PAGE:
Scotland’s environment watchdog is probing pollution fears at an historic Perthshire beauty spot.
At least two dogs have fallen ill after swimming in contaminated waters at Quarrymill, on the edge of Perth.
And there are worries for scores of schoolchildren who have been splashing about at the popular woodland attraction during the recent hot weather.
There are now calls to install warning signs at the water’s edge to alert members of the public to potential dangers.
Sepa investigators have taken samples from the water, which they believe has been contaminated with waste from a nearby farm.
A spokesman said: “In response to reports of pollution in the watercourse at Quarrymill, beside Scone, SEPA environment protection officers have conducted sampling and are fully investigating.”
He said: “Whilst early indications point to farm effluent as opposed to sewage, officers are focused on resolving the incident.”
The recently established Dog Friendly Perthshire campaign issued a warning to its followers on social media.
Kate McCandless Thomas, who launched the tourism group, said: “It’s very worrying. I know of two dogs that have been sick after swimming at Quarrymill in the last week or so.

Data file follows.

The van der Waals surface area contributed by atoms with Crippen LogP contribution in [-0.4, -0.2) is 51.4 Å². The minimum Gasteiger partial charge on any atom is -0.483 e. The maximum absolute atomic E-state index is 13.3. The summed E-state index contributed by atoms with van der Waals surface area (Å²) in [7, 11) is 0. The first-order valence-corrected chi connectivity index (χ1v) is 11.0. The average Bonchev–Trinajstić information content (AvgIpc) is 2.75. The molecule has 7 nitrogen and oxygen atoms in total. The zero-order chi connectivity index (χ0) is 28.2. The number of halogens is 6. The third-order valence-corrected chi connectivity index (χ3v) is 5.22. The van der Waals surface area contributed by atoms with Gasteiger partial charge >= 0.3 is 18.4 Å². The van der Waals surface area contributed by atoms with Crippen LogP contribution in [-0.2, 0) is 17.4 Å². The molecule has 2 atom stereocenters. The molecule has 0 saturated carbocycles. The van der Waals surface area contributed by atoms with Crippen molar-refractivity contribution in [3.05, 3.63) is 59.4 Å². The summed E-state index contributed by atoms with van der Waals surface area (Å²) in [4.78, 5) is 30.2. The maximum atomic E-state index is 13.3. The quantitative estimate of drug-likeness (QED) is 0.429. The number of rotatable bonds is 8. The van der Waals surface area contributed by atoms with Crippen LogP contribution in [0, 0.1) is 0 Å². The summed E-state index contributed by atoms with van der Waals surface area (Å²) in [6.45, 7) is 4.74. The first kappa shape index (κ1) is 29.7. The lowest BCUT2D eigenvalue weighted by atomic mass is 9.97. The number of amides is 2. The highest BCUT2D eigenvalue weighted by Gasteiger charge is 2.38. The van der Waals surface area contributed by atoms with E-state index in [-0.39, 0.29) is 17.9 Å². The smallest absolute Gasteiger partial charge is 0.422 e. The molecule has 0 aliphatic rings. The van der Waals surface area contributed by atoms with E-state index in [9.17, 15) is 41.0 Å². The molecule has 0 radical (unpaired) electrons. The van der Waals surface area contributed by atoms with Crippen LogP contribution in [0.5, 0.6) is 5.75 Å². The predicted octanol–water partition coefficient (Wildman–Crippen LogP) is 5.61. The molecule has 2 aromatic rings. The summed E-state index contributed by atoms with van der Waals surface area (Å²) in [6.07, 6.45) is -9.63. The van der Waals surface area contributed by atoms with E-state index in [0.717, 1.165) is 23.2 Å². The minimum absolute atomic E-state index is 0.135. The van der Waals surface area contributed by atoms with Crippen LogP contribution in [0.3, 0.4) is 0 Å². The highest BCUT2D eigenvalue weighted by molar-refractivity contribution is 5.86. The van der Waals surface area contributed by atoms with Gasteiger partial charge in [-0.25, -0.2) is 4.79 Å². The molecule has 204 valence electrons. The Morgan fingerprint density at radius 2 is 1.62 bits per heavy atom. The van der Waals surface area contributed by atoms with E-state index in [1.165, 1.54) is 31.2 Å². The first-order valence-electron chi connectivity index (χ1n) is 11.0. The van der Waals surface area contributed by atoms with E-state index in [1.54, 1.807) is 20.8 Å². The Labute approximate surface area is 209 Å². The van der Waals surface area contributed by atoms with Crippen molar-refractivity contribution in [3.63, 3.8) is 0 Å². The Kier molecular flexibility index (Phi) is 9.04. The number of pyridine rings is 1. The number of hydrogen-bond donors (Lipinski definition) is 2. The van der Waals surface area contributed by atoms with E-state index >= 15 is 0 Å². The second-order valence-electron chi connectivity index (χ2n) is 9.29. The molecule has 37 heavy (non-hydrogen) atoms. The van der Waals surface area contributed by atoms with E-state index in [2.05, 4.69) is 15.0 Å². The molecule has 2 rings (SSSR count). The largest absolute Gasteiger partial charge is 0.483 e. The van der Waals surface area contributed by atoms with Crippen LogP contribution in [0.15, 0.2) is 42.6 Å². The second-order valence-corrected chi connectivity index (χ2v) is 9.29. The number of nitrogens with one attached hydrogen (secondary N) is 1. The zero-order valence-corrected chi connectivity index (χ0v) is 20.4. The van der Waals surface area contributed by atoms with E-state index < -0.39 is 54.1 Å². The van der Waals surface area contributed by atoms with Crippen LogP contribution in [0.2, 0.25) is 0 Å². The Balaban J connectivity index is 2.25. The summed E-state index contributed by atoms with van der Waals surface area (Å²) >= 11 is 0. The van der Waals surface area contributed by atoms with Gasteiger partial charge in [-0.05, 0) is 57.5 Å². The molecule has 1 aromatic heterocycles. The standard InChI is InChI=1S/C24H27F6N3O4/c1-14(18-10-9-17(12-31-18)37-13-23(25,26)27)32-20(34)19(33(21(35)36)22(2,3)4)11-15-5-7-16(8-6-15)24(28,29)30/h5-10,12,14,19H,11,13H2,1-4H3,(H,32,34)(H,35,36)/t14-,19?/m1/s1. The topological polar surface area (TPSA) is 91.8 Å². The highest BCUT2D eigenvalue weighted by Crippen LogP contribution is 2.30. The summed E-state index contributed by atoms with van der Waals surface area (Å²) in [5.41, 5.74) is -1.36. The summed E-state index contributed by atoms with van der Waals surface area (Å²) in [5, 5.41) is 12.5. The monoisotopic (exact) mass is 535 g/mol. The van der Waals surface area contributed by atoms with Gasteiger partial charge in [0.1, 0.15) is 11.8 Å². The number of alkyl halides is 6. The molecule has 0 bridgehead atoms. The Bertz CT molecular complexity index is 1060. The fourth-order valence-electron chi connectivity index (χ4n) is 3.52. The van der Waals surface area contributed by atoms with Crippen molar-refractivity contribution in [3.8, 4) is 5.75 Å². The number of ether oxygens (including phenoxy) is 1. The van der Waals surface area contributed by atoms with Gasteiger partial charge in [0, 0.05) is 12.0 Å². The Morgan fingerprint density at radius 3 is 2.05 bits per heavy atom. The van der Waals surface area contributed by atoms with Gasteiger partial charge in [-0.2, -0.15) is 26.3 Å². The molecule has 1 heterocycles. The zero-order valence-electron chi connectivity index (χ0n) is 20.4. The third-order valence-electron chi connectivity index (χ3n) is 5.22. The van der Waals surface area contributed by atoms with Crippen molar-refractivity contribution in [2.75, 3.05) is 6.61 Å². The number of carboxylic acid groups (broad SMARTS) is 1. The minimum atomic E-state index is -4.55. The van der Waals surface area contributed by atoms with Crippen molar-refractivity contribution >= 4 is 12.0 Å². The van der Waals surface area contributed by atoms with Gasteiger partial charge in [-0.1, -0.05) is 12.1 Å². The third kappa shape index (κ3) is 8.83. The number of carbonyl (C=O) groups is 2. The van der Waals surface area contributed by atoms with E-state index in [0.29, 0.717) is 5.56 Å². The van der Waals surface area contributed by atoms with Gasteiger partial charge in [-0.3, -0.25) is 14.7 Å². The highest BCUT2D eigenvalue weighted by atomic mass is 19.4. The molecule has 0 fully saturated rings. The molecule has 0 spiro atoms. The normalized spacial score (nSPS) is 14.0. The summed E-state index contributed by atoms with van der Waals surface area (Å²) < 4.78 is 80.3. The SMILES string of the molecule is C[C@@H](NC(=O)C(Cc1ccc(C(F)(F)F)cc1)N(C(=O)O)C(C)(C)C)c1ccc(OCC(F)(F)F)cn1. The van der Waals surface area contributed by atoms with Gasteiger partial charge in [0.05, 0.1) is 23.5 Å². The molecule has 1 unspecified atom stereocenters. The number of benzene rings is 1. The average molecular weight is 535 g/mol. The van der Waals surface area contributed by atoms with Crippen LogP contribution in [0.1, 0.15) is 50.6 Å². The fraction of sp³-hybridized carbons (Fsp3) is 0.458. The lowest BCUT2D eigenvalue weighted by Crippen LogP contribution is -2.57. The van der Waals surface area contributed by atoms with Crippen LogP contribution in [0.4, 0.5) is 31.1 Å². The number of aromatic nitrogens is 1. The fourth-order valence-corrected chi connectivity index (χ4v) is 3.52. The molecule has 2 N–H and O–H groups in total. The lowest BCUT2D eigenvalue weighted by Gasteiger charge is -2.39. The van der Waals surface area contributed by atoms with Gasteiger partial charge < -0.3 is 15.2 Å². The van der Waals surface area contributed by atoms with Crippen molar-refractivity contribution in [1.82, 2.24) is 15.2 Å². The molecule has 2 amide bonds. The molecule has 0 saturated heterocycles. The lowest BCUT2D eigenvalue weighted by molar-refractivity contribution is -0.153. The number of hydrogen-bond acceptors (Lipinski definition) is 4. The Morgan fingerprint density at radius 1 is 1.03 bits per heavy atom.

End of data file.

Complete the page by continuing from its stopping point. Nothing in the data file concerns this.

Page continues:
“One was a spaniel who is regularly walked there. His owner said he had become tired and listless, but she thought it was maybe something to do with the hot weather.
“But then she heard about the pollution in the water and she realised what was wrong.”
She said: “Quarrymill is heaving in the summer time, particularly this year because the weather has been so good.
“Whenever the sun has been out, the water has been full of children.
“I can’t believe that there hasn’t been any signs up to let people know about the dangers.”
Despite being first contacted for a comment at 8.30am yesterday morning, Perth and Kinross failed to respond to the concerns.
The woodland park dates back to the 14th century.
The earliest known records about the site, a former quarry, show a letter from Robert King of Scots to the monks at Scone Abbey, requesting permission to use stone from the area for the Kirk of Perth and bridges of Perth and Earn.